Week In Review

Did you miss your news last week? Here’s a selection of the week’s top news items from across Snohomish County as they appeared in The Herald. For the full stories, go to www.heraldnet.com.

Sunday, June 24

We’ll have the density of Seattle in 30 years: In the next few decades, a wave of growth will spell intense change for Snohomish County.

The population boom is expected to be most dramatic between Everett and Lynnwood, where a sea of apartments and condos is predicted, possibly bringing nearly 30,000 more people by 2040.

That could make the area near Lake Stickney the fastest growing area in the county, according to a Herald computer analysis.

Forecasters predict it will be the second-fastest-growing area in the four-county Puget Sound region.

Jeff Switzer and Scott North

Monday, June 25

Duty, honor, country and Islam: Faraz Bala wore the gold ring on the third finger of his left hand. Three words chiseled in the ring read: “Duty. Honor. Country.”

That’s the motto of the U.S. Military Academy at West Point in New York. Bala, 22, of Snohomish earned the 2007 class ring with fewer than 1,000 graduates in May.

Bala, a Muslim, balanced his religion with the rigorous academic work at the Christian-dominated institution.

Yoshiaki Nohara

Tuesday, June 26

OxyContin fuels robberies: A man armed with a rifle barged into a north Everett pharmacy in the middle of the day Sunday and demanded prescription painkillers.

No one was hurt during the robbery.

More and more pharmacies are being targeted by crooks as prescription medication abuse hits new throughout the country.

At least two high-profile prescription drug rings recently have been uncovered in Snohomish County, including one that operated across four states and hit numerous Northwest pharmacies.

Diana Hefley

Wednesday, June 27

Marysville cable barriers don’t work, expert says: Cable barriers along a deadly stretch of freeway near Marysville must go, according to an out-of-state expert hired by Gov. Chris Gregoire.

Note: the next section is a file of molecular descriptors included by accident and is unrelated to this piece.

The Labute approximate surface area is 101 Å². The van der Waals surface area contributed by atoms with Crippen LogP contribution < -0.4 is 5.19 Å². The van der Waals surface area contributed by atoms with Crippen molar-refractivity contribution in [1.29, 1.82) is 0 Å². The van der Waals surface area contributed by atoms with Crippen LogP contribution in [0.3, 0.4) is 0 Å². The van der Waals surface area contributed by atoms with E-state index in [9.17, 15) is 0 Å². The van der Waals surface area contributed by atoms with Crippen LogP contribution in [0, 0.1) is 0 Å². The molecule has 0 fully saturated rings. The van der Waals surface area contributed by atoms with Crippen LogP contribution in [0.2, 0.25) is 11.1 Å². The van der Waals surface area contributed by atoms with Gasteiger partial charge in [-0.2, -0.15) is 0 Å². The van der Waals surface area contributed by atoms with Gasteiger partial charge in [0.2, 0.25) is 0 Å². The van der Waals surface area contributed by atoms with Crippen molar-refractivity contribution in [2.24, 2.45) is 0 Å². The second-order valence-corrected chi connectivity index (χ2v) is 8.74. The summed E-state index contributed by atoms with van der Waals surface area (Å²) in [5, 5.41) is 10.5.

Instead, the state should try to prevent head-on crossover accidents by turning 10 miles of the median along I-5 into a continuous concrete barrier, according to one of the nation’s top experts on freeway safety.

The project could cost up to $28 million, but at least one top transportation official in the state wants the work done immediately.

Lukas Velush and Jerry Cornfield

Thursday, June 28

America’s symbol is back: The bald eagle will be taken off the federal endangered-species list today, a major victory for the Endangered Species Act, say officials from the U.S. Department of Interior.

Lukas Velush

Friday, June 29

Tulalips’ Boom City is dynamite: Every June, the acrid scent of spent gunpowder drifts from a lot out behind the Tulalip Casino and out over the Tulalip Indian Reservation.

To some, the biting smell heralds sleepless nights filled with the booms, crackles and whistles of fireworks.

To others, it’s the perfume of days with family and nighttime shows of the best pyrotechnics amateurs can hope for.

Krista J. Kapralos

Saturday, June 30

Tug-of-war for new UW gets fiercer: Move over, Everett.

Step aside, Stanwood.

Make room for Lake Stevens and Snohomish in the competition for the University of Washington branch campus.

Mayors of the two cities want to plant the flag of the Purple and Gold between their borders on land served by highways 2 and 9.

The duo has formed the Snohomish County Coalition for Higher Education to pursue locating the college east of I-5.

Jerry Cornfield

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